«

»

Dec 21

How to: Determine your Memory Usage & Free Memory in Ubuntu

How to: Determine your Memory Usage & Free Memory in Ubuntu

One thing I have discovered with Ubuntu is that there is more than one way to skin a cat. All won’t yield the same result but you can achieve similar things through different approaches. Finding out how much memory you have used, how much is available, and what processes are using the most memory are all possible via different approaches. I will cover some of the commands I generally use but by no means is this list exhaustive. There is probably a better way out there to do some of these tasks I don’t know about, but I feel confident these are pretty common approaches.

I. /proc/meminfo

I don’t use this one often but thought it should be the first one as this is the source for many of the commands I will talk about later. This file stores information about memory usage. I find the following command to be cool as it color codes the output but a simple cat /proc/meminfo is more than enough:

egrep --color 'Mem|Cached|Swap' /proc/meminfo

sample output:

MemTotal: 686872 kB
MemFree: 65540 kB
Cached: 337840 kB
SwapCached: 804 kB
SwapTotal: 4194300 kB
SwapFree: 4186084 kB

II. Free

This is probably my go to command. It tells you how much free memory you have but it is a bit tricky. The first thing to consider is what unit you want the information to be displayed. I started just running free and it output sizes in Kilobytes. Use free -m to display it in megabytes or free -g to show gigabytes. Seems though there is no rounding so if you are using 3.9gb you will get only 3 displayed… seems I am missing something there. Finally, the if you use -t then you get the totals at the bottom.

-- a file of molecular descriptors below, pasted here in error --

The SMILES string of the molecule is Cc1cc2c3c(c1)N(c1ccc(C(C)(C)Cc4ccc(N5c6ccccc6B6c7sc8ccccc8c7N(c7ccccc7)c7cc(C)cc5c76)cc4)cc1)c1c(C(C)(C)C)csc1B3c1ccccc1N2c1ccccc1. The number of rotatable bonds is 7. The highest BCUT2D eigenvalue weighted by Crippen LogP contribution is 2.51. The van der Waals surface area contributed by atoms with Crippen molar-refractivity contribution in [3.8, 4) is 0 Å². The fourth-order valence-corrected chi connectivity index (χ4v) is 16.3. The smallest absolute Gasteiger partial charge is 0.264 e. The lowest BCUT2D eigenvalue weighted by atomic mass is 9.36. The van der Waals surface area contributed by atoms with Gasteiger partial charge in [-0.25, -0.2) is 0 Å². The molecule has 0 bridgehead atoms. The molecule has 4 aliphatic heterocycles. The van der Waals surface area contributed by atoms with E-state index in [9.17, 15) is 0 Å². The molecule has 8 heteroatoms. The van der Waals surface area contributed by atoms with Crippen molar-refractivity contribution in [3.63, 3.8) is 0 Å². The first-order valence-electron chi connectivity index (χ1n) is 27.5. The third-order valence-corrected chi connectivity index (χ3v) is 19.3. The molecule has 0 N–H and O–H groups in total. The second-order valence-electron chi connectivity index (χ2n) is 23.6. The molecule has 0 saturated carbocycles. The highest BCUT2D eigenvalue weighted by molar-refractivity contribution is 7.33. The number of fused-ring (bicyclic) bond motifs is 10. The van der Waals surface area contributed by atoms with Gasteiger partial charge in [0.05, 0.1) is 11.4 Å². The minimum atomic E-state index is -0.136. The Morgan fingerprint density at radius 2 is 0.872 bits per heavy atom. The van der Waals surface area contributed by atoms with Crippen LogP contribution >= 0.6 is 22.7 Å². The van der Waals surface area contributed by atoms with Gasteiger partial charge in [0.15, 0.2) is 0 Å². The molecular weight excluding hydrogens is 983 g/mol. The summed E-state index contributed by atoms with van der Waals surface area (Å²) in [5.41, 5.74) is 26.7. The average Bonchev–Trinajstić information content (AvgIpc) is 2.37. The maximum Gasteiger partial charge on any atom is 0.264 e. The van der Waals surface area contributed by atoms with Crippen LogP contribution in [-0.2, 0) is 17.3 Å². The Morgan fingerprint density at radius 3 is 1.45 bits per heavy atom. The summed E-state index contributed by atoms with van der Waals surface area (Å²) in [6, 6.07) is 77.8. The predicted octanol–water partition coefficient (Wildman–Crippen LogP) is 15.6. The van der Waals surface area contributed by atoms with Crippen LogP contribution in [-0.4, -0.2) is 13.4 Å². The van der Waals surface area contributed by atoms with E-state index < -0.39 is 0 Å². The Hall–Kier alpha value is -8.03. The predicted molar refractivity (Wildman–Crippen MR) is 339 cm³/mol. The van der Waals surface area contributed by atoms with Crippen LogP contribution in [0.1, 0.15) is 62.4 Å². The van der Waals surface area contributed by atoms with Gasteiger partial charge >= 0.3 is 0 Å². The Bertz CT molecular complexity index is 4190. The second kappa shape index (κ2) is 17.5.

Using free -t really gives you a picture of what I was saying earlier about the results being tricky. Let’s examine the output of free -m -t first:

total used free shared buffers cached
Mem: 670 607 63 0 92 330
 -/+ buffers/cache: 184 486
Swap: 4095 8 4087
Total: 4766 615 4151

If you look at the used column, adding 607 + 184 + 8 does not equal 615. What you should be focusing on here is the row after Mem:. This rows give you the real memory usage adding or subtracting buffers/cache. So really your system in this case is using 607 mb of memory but most of that is allocated to a buffer/cache. If you monitor the processes you will add up to 184 mb of used memory even though 607mb have been allocated. For all practical purposes the ” -/+ buffers/cache:” row shows how much RAM you’ve used and how much is available to the system.

VMStat is another alternative to Free I don’t use often but you might want to give it a try.

III. Top

Although mostly used by me to monitor CPU usage, you can sort the screen however you see fit and see the processes that use the most memory. It comes installed by default with Ubuntu so you can always count on it. While the screen is displaying the data you can press ? to see what commands are available and how to sort. Use q to quit.

If you like Top, take a look at atop and htop which are similar but you generally have to install them.

Enhanced by Zemanta

Leave a Reply

%d bloggers like this: